PARIS (AFP) — A dispute with China over cultural relics acquired by Yves Saint Laurent took a political twist Friday when the late designer's partner offered to trade them against human rights.
China is demanding the return of two imperial bronzes that are part of a prized art collection assembled by Saint Laurent and his partner Pierre Berge, and which Berge is putting on the block February 23-25 in what has been called the "sale of the century."
"I'm not about to give the Chinese presents, contrary to what they think," said Berge, a businessman, patron of the arts and longtime rights campaigner.
"I am ready to give these Chinese heads to China if they are ready to recognise human rights," he told French radio.
The fate of the rat's head and rabbit's head, worth up to 10 million euros (12.6 million dollars) apiece, will be examined just hours before the auction kicks off on Monday by a Paris judge.
The Monday 0930 GMT ruling follows a plea from a group demanding the two bronzes be withdrawn from the 732 works offered for sale at a giant auction expected to fetch up to 300 million euros (392 million dollars).
"We want the sale cancelled or delayed to give China the time to find a solution with France," Bernard Gomez, who heads the Association to Protect Chinese Art in Europe (Apace), told AFP.
A group of Chinese lawyers have also launched a legal bid from Beijing to stop the auction.
Christie's has consistently argued that there are no legal grounds to bar the sale of the two rare pieces.
The 18th century Qing dynasty bronzes are believed to be part of a collection of 12 inspired by the Chinese zodiac and to have been looted by British and French troops from the imperial Summer Palace on the outskirts of Beijing nearly 150 years ago.
"Auctioning cultural objects looted in war time not only offends the Chinese people and undermines their cultural rights but also violates relevant international conventions," Chinese foreign ministry spokeswoman Jiang Yu said.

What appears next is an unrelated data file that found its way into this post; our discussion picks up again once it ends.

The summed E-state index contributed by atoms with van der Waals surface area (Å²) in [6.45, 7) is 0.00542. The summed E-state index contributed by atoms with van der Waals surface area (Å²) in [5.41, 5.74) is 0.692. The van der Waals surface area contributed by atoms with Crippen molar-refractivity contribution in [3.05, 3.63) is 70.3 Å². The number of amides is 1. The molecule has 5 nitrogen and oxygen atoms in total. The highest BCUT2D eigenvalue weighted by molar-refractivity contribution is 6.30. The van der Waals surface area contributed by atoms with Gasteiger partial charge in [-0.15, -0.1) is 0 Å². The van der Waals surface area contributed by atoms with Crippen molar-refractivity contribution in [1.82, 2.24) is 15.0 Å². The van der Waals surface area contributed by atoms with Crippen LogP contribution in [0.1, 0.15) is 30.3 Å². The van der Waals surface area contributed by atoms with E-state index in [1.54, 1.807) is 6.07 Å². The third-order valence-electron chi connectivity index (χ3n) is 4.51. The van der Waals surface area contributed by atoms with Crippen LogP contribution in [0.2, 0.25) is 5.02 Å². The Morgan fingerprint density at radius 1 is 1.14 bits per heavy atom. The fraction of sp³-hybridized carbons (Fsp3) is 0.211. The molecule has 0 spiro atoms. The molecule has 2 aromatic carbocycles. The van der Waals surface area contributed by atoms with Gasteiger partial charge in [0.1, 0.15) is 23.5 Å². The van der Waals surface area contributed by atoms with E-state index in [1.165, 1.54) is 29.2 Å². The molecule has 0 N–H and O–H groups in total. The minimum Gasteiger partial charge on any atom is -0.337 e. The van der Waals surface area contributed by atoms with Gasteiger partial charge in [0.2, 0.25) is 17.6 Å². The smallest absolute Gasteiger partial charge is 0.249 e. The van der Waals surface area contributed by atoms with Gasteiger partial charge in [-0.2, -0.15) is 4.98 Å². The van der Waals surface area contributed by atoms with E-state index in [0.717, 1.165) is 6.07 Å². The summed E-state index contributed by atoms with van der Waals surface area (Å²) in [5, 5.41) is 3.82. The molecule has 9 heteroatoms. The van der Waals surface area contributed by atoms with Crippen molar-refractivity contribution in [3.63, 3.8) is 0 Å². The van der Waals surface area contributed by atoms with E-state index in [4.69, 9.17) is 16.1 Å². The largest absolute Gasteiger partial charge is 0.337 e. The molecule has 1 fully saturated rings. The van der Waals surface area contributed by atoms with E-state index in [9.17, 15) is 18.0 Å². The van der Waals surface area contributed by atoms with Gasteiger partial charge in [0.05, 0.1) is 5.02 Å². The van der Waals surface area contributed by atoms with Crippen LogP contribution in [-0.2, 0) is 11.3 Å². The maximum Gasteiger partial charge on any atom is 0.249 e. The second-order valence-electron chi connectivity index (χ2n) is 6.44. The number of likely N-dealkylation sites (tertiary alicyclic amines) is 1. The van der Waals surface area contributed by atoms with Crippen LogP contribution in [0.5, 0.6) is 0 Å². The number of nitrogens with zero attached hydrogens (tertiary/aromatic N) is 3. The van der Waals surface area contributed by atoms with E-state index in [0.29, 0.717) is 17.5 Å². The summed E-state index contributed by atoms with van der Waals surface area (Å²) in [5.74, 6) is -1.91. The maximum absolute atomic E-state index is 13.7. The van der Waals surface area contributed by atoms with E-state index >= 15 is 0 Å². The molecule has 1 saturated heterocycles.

Questioned over the row, Berge said he and Saint Laurent had acquired the bronze heads legally through an established Paris antique dealer.
"These Chinese bronzes were looted 150 years ago in China in the same way as were the Parthenon frescoes in Athens that are now in the British Museum, along with many other looted pieces in museums worldwide," Berge said.
"There is legislation and jurisprudence on this matter," added the 78-year-old, who in 1989 financed a pro-democracy shelter in Paris to help dissidents and students following the Tiananmen protests.
After Saint Laurent's death last June aged 71, Berge opted to part with what is viewed as one the world's great private art collections, amassed over half a century by the pair.
It includes works by Picasso, Mondrian and Matisse as well as old masters, Art Deco pieces, Venetian enamels and the antique bronzes. The auction is being held at the Grand Palais in Paris before a crowd of 1,200 people.
Proceeds are to go to a Berge/Saint Laurent Foundation honouring the designer's work and to a fund for scientific research and the fight against AIDS.
Christie's told AFP on Friday that there were no legal obstacles to the sale of the Chinese cultural relics, due to take place Wednesday, the last day of the auction.
"These relics belong to Mr Berge and they have been in free circulation for many years," Jonathan Rendell, deputy chairman of Christie's America's, told AFP.
"We understand that there are sensitivities in China that have been aroused by the sale of these objects," he said. "Our advice is that there is no legal restriction on them being bought or sold."
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